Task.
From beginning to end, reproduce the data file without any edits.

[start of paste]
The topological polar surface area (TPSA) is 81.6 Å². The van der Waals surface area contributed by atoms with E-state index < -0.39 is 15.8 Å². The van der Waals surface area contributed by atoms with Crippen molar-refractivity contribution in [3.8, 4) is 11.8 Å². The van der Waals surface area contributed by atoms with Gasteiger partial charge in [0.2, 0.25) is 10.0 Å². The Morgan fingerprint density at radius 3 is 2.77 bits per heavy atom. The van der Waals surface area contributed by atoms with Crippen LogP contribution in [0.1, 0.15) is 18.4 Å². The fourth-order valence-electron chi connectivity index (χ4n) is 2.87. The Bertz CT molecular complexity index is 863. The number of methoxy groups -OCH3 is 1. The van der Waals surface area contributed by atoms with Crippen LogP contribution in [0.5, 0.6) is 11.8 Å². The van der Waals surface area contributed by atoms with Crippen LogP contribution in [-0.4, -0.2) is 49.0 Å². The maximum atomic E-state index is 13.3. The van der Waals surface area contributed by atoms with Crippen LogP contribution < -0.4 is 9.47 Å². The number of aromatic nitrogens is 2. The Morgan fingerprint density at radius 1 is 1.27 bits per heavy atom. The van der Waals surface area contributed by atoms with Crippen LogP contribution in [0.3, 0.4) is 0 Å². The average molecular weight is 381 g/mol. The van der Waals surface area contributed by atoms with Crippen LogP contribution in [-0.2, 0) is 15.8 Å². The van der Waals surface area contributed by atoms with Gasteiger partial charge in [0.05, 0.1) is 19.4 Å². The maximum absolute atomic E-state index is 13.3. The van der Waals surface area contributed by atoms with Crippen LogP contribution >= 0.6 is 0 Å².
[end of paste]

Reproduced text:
The topological polar surface area (TPSA) is 81.6 Å². The van der Waals surface area contributed by atoms with E-state index < -0.39 is 15.8 Å². The van der Waals surface area contributed by atoms with Crippen molar-refractivity contribution in [3.8, 4) is 11.8 Å². The van der Waals surface area contributed by atoms with Gasteiger partial charge in [0.2, 0.25) is 10.0 Å². The Morgan fingerprint density at radius 3 is 2.77 bits per heavy atom. The van der Waals surface area contributed by atoms with Crippen LogP contribution in [0.1, 0.15) is 18.4 Å². The fourth-order valence-electron chi connectivity index (χ4n) is 2.87. The Bertz CT molecular complexity index is 863. The number of methoxy groups -OCH3 is 1. The van der Waals surface area contributed by atoms with Crippen LogP contribution in [0.5, 0.6) is 11.8 Å². The van der Waals surface area contributed by atoms with Crippen LogP contribution in [-0.4, -0.2) is 49.0 Å². The maximum atomic E-state index is 13.3. The van der Waals surface area contributed by atoms with Crippen LogP contribution < -0.4 is 9.47 Å². The number of aromatic nitrogens is 2. The Morgan fingerprint density at radius 1 is 1.27 bits per heavy atom. The van der Waals surface area contributed by atoms with Crippen LogP contribution in [0.3, 0.4) is 0 Å². The average molecular weight is 381 g/mol. The van der Waals surface area contributed by atoms with Crippen LogP contribution in [-0.2, 0) is 15.8 Å². The van der Waals surface area contributed by atoms with Gasteiger partial charge in [0.05, 0.1) is 19.4 Å². The maximum absolute atomic E-state index is 13.3. The van der Waals surface area contributed by atoms with Crippen LogP contribution >= 0.6 is 0 Å².